BEVERLEE: “I’m not trying to be like a mainstream artist.”

“My goal is just ‘to be seen,’ and I don’t mean that in some narcissistic way, but ‘to be seen’ just meaning to exist,” says BEVERLEE.  BEVERLEE has been...

“My goal is just ‘to be seen,’ and I don’t mean that in some narcissistic way, but ‘to be seen’ just meaning to exist,” says BEVERLEE.  BEVERLEE has been in the music industry for more than a decade now, although until recently, she’s primarily co-written for other artists and penned jingles and television music to pay the bills.  She’s perhaps best known for Xenia Ghali’s 2016 hit “Places,” in addition to “American Pie,” which she co-wrote with Black trans artist Shea Diamond.  However, this Friday, May 28th, BEVERLEE’s own debut album, Purple Violin, hits the streets.  The album is a product of BEVERLEE’s years in the songwriting industry, her coming out and divorce, and her move from New York to LA in 2017, where she’s come to work with a plethora of other like-minded queer artists.

The BEVERLEE project began as a sort of tribute to the musician’s cousin, Beverlee, an artist who was murdered in 1970 by her Hells Angels (sic) boyfriend.  Unfortunately, between Beverlee dancing at a strip club to pay for college and her family lacking the funds for a proper legal team, her boyfriend got off, the incident never made a major media splash, and the family was encouraged to try to attempt to forget about it.  “We were taught to be ashamed of that trauma,” BEVERLEE tells me during a recent chat.  The story of her cousin, which BEVERLEE wasn’t even particularly aware of until moving out to LA, came to mirror BEVERLEE’s own story of living in the closet well into adulthood and doing her best to mute her identity: “When I was starting out as a songwriter songwriters were kind of discouraged from showing themselves because you didn’t want to seem like you were competing with the artist… And I came from a family where it felt like, they were always supportive but, because they were in more conservative career paths and because of Beverlee, there was this fear of drawing too much attention and shining too bright and the fear of judgment of other people.”

“I guess the end of the story is I started coming to LA more to write with other artists and I worked with a lot of queer artists and I was wearing my identity on my sleeve,” BEVERLEE tells me.  She also tells me that she had tried being an artist after graduating college, when she got a gig touring with Barenaked Ladies in 2010, before she got into the songwriting business, but it just didn’t feel right for her: “It was really just that I had trouble with art direction and branding, and I was tired of the artist touring style.”  Her latest sounds, however, seem to have come naturally with her move to LA: “Anytime a pop artist cancelled a session, I was like, ‘Well, I’m not gonna not write today.’  And some of the songs I’d been writing were so personal, they couldn’t be for anyone but me.  And at that point I was just making stuff that I thought was cool, because I really enjoyed it.”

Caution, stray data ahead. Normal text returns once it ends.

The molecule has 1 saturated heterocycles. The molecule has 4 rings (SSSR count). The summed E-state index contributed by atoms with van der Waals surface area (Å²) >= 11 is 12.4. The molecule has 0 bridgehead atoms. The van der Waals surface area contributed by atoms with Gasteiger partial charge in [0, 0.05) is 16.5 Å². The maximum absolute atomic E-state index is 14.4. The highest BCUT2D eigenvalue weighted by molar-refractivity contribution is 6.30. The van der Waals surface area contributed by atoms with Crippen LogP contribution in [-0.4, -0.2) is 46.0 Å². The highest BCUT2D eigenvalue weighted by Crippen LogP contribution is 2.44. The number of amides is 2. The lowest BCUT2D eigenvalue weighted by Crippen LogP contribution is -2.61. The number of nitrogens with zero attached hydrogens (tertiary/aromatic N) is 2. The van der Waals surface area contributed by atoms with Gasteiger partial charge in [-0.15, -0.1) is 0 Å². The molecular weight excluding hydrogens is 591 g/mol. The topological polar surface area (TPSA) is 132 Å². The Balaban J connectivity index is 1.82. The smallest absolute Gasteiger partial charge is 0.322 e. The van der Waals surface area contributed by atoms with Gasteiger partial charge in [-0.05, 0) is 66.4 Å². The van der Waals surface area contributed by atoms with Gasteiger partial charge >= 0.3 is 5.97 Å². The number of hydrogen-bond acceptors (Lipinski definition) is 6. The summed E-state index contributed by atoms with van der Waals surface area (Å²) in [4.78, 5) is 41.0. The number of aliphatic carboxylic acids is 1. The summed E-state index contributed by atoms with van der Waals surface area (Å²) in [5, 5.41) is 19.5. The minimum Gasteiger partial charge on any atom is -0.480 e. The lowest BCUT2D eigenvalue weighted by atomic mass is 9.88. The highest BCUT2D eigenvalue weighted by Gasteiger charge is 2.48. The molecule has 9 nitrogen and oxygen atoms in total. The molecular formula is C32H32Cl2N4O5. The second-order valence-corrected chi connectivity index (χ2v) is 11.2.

During a conversation about Fiona Apple’s Extraordinary Machine (which BEVERLEE learned to play in full recently, when she took up piano lessons during the pandemic) the singer/songwriter tells me, “I’ve been describing my sound as, ‘jenky orchestral-meets-pop production.’  And I’m just realizing this as I’m talking to you, but I’m sure it was inspired by [producer] Jon Brion and the way he treats orchestra instruments, in not a classical way.”  She also tells me, “I’m more on the indie or alt side of pop.  I’m not trying to be like a mainstream artist,” referencing her appreciation for St. Vincent and Kate Nash, a neighbor of hers that she hopes to one day work with: “Kate Nash live in my neighborhood and we’ll wind up at the same coffee shop.  To write with her would be a dream.  That’s the state I want to exist in, like if I could open for Kate Nash on tour, that would be perfect.”

To accompany the album, BEVERLEE has released videos for her first three singles (“6X,” “White Piano,” and “Logic Is Lost.”), all starring Caroline Blaike (ASL interpreter, known for her work with Billie Eilish) as a sort of queer (or queer-er) take on the Alicia Silverstone character from Aerosmith’s most famous video trilogy.  The videos were directed by filmmakers Kacy Boccumini and Raechel Zarzynski, who have also become part of BEVERLEE’s artistic family out in LA.  And when I ask the singer/songwriter what she’s hoping for in 2021, she tells me that she’s just hoping to further establish herself and do more things like this.

“I just want to be a working artist, make music, and collaborate with other artists.  What I’ve been spending my time doing is art directing stuff and making these music videos with all my queer friends.  I just want to be sharing myself and sharing my art and hopefully people like it.  I want to build this new shell, which is a huge, holistic thing.  The album itself is about identity… I’d like to build a fanbase… I eventually, when the world opens up, I’d like to start playing shows in LA.  My goal is really just to have a very loyal following of fans, people who relate to my music.”

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During the day Izzy Cihak teaches transgression, subversion, and revolution at Temple University. At night he haunts Philthy's best venues to cover worthwhile acts for Philthy Mag. Morrissey is everything to him and, in their own heads, all of his friends see themselves as Zooey Deschanel.